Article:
The Supreme Court has upheld Obamacare’s mandate penalty as a tax, rescuing it from the ash heap of unconstitutionality. Legal scholars will continue the argument over the constitutional issues for years. But wherever one comes down on the legal niceties of the health care overhaul, Virginia is still staring down the barrel of a fully loaded gun. For tucked in the bill’s 2,700 pages are a number of provisions that, as they go into effect beginning in 2014, will be a disaster for the economy of Virginia and for the American health care system.
One such provision is the special excise tax Obamacare imposes on medical-device manufacturers. The manufacture of medical devices is one of the most dynamic sectors of our economy. A range of small and large companies has been one of the major engines of progress in the development of less expensive and more effective means of medical treatment. We owe to those device manufacturers impressive technological advances in everything from the development of noninvasive surgical techniques to improved dialysis machines that vastly improve the quality of life of patients suffering from kidney failure.
Obamacare will bring all this progress to a grinding halt. The tax it imposes is on revenues, not profits. This is a critical distinction. What it means is that startup companies will have to pay taxes on sales of their products even before they are profitable. It therefore is a tax that will make profitability far harder to reach, which in turn will dry up the investment capital that has been fueling advances across this sector.
As Alex Lukianov, CEO of NuVasive, an innovative company in this field, wrote recently, “I can confidently say that if this tax were in place 13 years ago, NuVasive would not be here today. Thousands of jobs would never have been created, and hundreds of thousands of patients would be worse off.”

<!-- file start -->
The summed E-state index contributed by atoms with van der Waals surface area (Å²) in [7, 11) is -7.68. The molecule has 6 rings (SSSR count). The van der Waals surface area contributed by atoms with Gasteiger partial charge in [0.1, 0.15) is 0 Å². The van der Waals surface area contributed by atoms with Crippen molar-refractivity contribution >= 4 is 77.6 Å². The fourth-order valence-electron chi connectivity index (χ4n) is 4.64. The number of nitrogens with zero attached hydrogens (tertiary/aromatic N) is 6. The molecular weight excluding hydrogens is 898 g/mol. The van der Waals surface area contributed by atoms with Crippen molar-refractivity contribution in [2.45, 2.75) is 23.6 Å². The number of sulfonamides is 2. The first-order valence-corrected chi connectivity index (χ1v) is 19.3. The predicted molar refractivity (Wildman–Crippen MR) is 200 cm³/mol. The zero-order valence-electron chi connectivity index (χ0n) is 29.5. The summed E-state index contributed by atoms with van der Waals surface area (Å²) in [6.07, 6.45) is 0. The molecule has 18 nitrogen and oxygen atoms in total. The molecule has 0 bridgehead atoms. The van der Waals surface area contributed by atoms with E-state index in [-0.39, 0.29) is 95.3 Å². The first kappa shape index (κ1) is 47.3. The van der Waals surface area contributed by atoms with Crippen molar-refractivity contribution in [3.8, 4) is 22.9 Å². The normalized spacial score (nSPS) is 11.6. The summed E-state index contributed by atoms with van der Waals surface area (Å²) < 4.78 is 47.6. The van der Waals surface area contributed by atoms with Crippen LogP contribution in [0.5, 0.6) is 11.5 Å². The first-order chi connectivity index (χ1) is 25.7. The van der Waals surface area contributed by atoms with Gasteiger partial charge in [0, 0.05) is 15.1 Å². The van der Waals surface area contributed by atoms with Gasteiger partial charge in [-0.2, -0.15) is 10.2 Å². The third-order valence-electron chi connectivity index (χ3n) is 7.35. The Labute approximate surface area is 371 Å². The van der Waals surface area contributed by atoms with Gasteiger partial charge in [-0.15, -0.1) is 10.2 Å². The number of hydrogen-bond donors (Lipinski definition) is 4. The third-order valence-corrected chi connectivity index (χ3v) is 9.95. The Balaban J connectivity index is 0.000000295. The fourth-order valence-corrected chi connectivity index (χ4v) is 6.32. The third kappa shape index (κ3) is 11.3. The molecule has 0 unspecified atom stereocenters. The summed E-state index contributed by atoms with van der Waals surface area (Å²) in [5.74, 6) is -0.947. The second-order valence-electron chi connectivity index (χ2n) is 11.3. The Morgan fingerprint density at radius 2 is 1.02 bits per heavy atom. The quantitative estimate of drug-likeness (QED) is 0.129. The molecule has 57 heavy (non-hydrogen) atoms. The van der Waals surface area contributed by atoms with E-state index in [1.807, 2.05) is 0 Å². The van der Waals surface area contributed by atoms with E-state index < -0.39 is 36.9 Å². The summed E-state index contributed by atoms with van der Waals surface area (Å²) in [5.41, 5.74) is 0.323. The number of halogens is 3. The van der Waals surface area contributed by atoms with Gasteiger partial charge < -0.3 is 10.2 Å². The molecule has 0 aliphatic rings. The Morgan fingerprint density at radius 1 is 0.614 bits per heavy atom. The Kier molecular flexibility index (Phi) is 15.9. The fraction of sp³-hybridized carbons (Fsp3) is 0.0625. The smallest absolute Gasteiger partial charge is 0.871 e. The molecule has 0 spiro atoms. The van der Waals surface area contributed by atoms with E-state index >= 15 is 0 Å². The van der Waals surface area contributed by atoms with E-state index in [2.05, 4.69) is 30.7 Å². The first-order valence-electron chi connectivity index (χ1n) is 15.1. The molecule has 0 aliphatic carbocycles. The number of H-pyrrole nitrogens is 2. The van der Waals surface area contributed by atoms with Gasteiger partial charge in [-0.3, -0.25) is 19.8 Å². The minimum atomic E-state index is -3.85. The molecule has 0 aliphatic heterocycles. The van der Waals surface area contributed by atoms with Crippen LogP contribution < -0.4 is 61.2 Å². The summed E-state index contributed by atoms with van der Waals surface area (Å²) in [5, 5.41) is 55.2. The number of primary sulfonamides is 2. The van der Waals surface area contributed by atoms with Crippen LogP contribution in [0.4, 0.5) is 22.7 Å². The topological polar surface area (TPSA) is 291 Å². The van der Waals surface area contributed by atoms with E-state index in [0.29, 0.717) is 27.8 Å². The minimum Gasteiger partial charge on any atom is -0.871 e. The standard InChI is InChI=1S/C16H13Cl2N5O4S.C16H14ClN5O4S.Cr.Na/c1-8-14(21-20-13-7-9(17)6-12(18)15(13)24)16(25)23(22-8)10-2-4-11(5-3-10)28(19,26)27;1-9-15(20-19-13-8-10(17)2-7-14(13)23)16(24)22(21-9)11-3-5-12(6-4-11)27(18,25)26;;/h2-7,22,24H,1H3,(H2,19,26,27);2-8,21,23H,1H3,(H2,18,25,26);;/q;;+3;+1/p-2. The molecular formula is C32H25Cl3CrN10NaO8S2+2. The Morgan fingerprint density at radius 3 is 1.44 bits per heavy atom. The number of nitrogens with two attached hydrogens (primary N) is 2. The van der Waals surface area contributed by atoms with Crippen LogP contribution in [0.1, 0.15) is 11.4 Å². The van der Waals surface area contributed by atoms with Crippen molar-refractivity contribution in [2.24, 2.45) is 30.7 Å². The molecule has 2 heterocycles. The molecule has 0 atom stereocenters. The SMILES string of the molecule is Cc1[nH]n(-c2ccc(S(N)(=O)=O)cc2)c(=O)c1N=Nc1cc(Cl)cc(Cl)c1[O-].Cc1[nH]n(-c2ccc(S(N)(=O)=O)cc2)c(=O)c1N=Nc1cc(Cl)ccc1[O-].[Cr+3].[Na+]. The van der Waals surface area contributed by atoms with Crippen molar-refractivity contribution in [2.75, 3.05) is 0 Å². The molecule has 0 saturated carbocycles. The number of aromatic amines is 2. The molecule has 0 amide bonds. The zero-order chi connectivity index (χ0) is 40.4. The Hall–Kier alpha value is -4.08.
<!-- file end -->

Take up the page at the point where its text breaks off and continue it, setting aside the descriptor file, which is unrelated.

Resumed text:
With many Democrats joining in, the House of Representatives already has voted to repeal this job-killing tax. It will vote again Wednesday. The Senate has yet to act, but now that the Supreme Court has ruled, it is imperative that the Senate follow suit and prevent the self-infliction of this particular wound.
But some other wounds will be far larger. President Obama and then-House Speaker Nancy Pelosi promised Obamacare would cost somewhat less than $1 trillion. A trillion dollars is no small sum. But here we are in the third year of Obamacare, and the estimates already have risen to $2 trillion. To pay for this, Obamacare imposes taxes on individuals, health plans and health insurers. The president promised Obamacare would bring down the cost of insurance, but the government’s own estimates suggest that the law would increase the cost of insurance by more than $2,000 per family. On top of that, it is estimated that it will cost Virginia $2.1 billion from 2014 to 2022 to cover new Medicaid enrollment under the plan.
At a moment when the economy is struggling, Obamacare is the last thing the country needs. Our medical system is badly in need of reform, but it is not in need of an ill-thought-out policy reform that grants Washington power over one-sixth of the economy.
The struggle to put something in place of Obamacare will now move from the courts to the voters, and that is for the best. We can only hope the country will settle on a more sensible health careapproach and find solutions, much like those recommended by Mitt Romney, that are affordable for the country and actually work to empower consumers, lower costs and improve the quality of American medical care.
Bill Bolling is the lieutenant governor of Virginia. He also serves as the commonwealth’s chief jobs-creation officer.
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